Liberal Arts in A Digital Age

After thirty-five years in tech and business, I find myself spending most of my time in New England, exposed to an intriguing question not asked very much in Silicon Valley. “What is the role of liberal arts in a digital age?”  With a personal background applying technology to the arts as an electro-acoustician, musician and educator, much of my professional life is and has been spent answering “What is the role of technology and business in the arts?”  My answer to the question was to create multiple technologies and tech businesses almost all designed to lower the overhead associated with creative expression.

Developing capabilities to subordinate technology to serve creative people is time consuming. It took ten years of university to acquire sufficient background to serve on the front lines as a  contributor to the Digital Age. Our digital age can be considered to be an artifact of the democratization of technology.  This age is an economic manifestation of Moore’s Law paraphrased to, “for the last fifty years the cost of semiconductor technology has halved every year”.  Even math people accustomed to exponentials are still surprised at how enormous this growth rate is. Two raised to the fiftieth power is over a thousand trillions or to powerfully illustrate this in terms of money, 1 cent would become 10 Trillion Dollars. This is how calculators become more than super computers.

Computers are a thousand trillion times more accessible today than  they were in 1965 when Gordan Moore stated his law. Billions of people now have a supercomputer or two in their pocket which are far far more powerful than the most powerful devices in the world of a few decades ago. This digital age is not going to end any time soon unless we accidentally wipe humanity out, because people like having this power. Liberal arts communities have overnight become the dominant market segment of the technological age because they now vastly outnumber technical consumers.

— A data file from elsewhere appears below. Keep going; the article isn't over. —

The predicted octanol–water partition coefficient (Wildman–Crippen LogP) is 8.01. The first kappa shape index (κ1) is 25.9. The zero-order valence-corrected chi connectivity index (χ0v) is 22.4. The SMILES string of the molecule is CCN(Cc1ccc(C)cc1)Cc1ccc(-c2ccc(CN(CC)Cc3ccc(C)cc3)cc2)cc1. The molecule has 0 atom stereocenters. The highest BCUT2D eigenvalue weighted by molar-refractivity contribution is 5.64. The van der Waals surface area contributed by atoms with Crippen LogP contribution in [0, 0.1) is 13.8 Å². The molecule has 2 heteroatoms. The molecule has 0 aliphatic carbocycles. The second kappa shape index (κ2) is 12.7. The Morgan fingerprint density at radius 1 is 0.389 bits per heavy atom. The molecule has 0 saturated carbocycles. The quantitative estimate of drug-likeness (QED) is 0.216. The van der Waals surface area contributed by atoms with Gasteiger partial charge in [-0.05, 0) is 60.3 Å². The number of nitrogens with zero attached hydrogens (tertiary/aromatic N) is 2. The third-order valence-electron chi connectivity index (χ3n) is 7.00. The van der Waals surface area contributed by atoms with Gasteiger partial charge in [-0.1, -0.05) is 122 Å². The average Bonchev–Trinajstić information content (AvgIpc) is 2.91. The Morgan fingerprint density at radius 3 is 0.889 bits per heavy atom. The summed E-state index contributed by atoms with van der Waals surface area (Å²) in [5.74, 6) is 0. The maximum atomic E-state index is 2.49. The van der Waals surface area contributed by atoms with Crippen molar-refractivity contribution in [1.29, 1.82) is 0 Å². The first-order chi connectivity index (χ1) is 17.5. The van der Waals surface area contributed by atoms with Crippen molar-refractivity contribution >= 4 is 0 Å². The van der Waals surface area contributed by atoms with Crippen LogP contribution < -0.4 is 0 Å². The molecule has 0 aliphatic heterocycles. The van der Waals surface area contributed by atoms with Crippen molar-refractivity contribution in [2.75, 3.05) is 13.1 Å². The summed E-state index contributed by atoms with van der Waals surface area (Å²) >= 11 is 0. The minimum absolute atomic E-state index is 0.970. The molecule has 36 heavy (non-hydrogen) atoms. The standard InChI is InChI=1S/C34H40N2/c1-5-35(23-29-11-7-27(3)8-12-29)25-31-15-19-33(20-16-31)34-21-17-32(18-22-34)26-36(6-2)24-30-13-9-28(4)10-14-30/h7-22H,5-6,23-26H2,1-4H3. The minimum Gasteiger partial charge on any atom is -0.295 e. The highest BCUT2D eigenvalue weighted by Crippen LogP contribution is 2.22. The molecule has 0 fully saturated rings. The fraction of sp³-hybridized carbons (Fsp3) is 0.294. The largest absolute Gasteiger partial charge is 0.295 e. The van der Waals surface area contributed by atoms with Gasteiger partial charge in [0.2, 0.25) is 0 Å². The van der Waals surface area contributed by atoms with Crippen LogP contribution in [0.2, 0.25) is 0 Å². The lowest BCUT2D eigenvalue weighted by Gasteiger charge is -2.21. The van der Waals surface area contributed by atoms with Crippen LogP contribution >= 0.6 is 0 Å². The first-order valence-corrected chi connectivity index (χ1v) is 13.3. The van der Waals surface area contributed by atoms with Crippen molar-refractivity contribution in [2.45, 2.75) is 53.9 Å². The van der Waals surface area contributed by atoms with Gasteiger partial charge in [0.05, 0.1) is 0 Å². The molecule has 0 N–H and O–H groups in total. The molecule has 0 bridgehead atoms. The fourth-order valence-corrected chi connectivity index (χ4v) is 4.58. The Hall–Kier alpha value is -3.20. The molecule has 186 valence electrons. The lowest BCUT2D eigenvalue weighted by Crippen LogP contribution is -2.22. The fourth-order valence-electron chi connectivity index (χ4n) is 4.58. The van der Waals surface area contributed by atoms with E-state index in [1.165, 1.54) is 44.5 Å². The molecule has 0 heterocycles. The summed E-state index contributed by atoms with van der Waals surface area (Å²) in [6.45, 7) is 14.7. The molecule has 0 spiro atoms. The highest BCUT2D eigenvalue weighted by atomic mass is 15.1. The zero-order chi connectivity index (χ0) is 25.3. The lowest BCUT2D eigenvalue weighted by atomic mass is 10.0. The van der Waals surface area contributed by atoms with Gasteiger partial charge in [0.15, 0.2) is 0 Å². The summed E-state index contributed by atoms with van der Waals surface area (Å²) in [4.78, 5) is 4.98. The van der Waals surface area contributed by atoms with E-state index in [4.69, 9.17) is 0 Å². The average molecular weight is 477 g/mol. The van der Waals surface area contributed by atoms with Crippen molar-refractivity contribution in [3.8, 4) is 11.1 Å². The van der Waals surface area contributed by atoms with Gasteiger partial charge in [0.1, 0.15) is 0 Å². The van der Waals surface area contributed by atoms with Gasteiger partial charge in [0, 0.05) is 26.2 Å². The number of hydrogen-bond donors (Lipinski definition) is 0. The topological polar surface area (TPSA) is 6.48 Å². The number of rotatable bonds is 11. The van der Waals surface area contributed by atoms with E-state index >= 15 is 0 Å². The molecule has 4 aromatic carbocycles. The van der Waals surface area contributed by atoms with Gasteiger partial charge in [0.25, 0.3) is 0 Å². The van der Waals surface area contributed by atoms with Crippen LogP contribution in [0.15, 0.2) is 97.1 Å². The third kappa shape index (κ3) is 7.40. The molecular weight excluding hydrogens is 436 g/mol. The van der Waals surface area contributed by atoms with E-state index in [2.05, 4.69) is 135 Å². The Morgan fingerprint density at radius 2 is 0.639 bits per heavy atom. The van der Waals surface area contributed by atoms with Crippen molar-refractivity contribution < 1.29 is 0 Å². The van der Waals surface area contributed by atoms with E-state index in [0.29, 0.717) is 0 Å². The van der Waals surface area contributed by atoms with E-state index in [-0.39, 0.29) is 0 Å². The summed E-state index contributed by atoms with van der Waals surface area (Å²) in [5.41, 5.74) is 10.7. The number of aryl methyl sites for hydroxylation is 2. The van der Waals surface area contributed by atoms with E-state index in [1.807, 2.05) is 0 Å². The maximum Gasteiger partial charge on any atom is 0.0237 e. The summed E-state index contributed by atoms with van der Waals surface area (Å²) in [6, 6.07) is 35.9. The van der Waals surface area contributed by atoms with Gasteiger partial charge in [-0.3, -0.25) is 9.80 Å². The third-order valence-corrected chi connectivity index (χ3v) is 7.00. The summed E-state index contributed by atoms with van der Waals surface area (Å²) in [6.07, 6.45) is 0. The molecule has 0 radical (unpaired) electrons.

This clearly defines at least one very important role of the liberal artist in a digital age, to be the voice of the customer. As liberal artists, are in general much better at communicating with people than engineers are, one extremely important role could be to define what humanity needs and wants, as part of many dialogs with engineering communities who tend to contribute facts pertaining to what is possible, how much will it cost and how long will it take but have less experience in what do nontechnical people need.

Voicing humanities needs is certainly an important enough role for liberal artists to spend some time understanding the frames of mind, of both the technologist and businessperson. There is no reason that poets as masters of succinct communication, can not learn how to write a specification. After all the digital age has turned many musicians into recording engineers and programmers, and many photographers in 3D digital signal processors, and the maker movement is converting the do-it-yourself community into 3d prototyping experts rapidly moving toward small run manufacturing.